M&C Saatchi's coming of age

By Rachael Micallef & Rosie Baker | 18 January 2016
The December 13 1996 issue of AdNews, when M&C was named Agency of the Year.
As M&C Saatchi Australia prepares to turn 21, we talk to CEO Jaimes Leggett about history, coming of age, and why the currency of creativity is more important than ever.

M&C Saatchi opened its Sydney office in 1995, operating out of a hotel room. Now, the agency is on the brink of celebrating its 21st birthday with a 400 strong-staff, two offices across Sydney and Melbourne and 10 different business units under the M&C Saatchi umbrella. Not to mention a spate of awards from across its two decades of operation.

But if you ask CEO Jaimes Leggett if M&C Saatchi has come of age, he’ll tell you what the agency is celebrating is consistency.

“It plays out a good story about consistency. Consistent good work and good people over 21 years, which I think is quite a rarity,” Leggett tells AdNews.

To celebrate, the agency is holding a birthday party in Sydney's Surry Hills on the 21st of this month. It’s also launching a coffee table book designed to showcase the body of work the agency has produced over the past 21 years since its inception in Australia just weeks after Maurice and Charles Saatchi were famously ousted by Saatchi&Saatchi, the agency they founded in the 70s.

The coffee table book was created by the M&C Saatchi Sydney team and also lists all staff - current and past and the awards the agency has won over that time. It comes vacuum-packed like a time capsule and will be given to current clients and staff as well as other key contacts that M&C wants to get in front of. It’s an impressive tome and doesn’t look cheap to produce, but Leggett wouldn’t be drawn on exactly how much.

“It’s a chronology of some of the iconic work that’s come out over the years. It’s as if we we’re talking through our history, the work, how it came about and why we did it and the things that were happening in culture at the time. Twenty years ago, the world was a massively different place and the work that was written then and the humour and the tensions that exist in society now are very different," he explains.

“We’re talking about big culturally relevant stuff and stuff that changed Australia – [M&C] is some of the biggest brands in the country, producing some of the biggest advertising that has the ability to effect change. That’s why we do what we do – we work in advertising because we believe creativity can change the world and advertising is our canvas. Without being too ethereal about it we want to do things that move things forward.”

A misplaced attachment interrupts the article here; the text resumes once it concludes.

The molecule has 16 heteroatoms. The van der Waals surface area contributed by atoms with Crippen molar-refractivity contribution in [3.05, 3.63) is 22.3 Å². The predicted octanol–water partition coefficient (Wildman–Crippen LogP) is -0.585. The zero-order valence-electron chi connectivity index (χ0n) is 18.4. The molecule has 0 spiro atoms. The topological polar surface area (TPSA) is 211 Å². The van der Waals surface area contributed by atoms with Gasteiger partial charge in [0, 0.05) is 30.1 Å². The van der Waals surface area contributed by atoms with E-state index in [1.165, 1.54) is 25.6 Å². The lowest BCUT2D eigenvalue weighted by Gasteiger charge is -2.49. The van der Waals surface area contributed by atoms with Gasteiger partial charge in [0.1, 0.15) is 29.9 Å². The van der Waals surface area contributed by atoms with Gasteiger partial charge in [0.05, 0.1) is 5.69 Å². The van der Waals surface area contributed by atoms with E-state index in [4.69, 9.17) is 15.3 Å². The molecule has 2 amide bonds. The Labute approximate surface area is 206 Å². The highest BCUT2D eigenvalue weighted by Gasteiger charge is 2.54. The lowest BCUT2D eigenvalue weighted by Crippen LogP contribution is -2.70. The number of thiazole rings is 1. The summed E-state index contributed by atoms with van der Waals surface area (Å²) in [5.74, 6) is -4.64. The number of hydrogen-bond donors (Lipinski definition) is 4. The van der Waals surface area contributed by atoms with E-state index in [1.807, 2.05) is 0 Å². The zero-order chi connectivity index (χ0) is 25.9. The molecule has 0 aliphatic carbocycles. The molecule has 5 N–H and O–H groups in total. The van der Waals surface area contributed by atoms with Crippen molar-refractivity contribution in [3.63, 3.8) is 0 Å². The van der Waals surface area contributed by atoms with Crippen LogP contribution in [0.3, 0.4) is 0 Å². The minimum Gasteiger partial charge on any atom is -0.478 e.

Back in the day, Tom Dery, now global chairman of the network, opened M&C Saatchi’s Sydney office and was put on deck to serve foundation clients Qantas and British Airways. Within 18 months, the agency had 14 clients, 39 staff and a creative director in the form of Tom McFarlane. It also secured its first award during that time, winning AdNews Agency of the Year in 1996. It also appeared on the front page of the 13 December 1996 issue (pictured).

(Don’t forget there’s a few days left to enter the current AdNews Agency of the Year Awards and make it part of your agency’s future, and history. Details here)

The front page of the December 13 1996 issue of AdNews, when M&C was named Agency of the Year, less than two years after launching as a Sydney agency.

Five people pictured back then are still with the agency: Tom Dery, worldwide chairman, to the right of centre; Tom McFarlane, regional creative director, four to the left of Dery at the back; Lee Roberts, creative director of Make, fourth from left wearing sunglasses; Paul Taylor, ECD of M&C Saatchi Melbourne, third from right of Dery wearing black; and Rod Young, in white pants.

“We were very fortunate in Australia to have such fantastic support from the leadership group in London who backed us on everything we wanted to do from the outset,” Dery says.

“Plus the association with Maurice Saatchi was inspirational. The first 21 years were great but such is the leadership, the talent and the ambition around the place now, I’m absolutely confident the group will reach new heights as we go forward.”

However, the path hasn’t always been rosy for M&C Saatchi. In 2011, the agency lost a number of accounts including Woolworths, Qantas and ANZ banks, with Dery admitting to AdNews at the time it had been “a horror show”

Shortly after, Leggett was brought in from Ogilvy and Mather UK to change the tide for the Australian arm of the network; a feat most in the industry say he accomplished.

Dery called it a “watershed moment” for the agency, which was in the midst of something of a slump. 

Since then M&C Saatchi has evolved adding customer relationship business Lida in 2014, and a social division and innovation hub, Tricky Jigsaw, with Ben Cooper at the helm.

Tricky Jigsaw was responsible for the agency’s “Clever Buoy” work with Optus, which saw the creation of the world’s first shark detection buoy. The project picked up a number of awards at the 2015 Cannes Lions including a Titanium Lion.

More recently, the agency has picked up a stack of accolades including a 10-Lion haul at Cannes and a second place ranking on BRW’s Most Innovative Companies List in 2014.

But what of the future? Can M&C Saatchi continue its hot streak? This year has already seen one of the agency’s biggest clients, Optus, reshuffle its creative account, including another five agencies – in addition to M&C Saatchi – on its roster.

The speculation in the market is that it’s a blow to the shop but Leggett is confident the agency will continue going from strength to strength. After all, six agencies being on a roster doesn’t mean the business is split into six equal parts.

The next big milestone is to achieve his vision of the agency being the most creative company in Australia by 2020.

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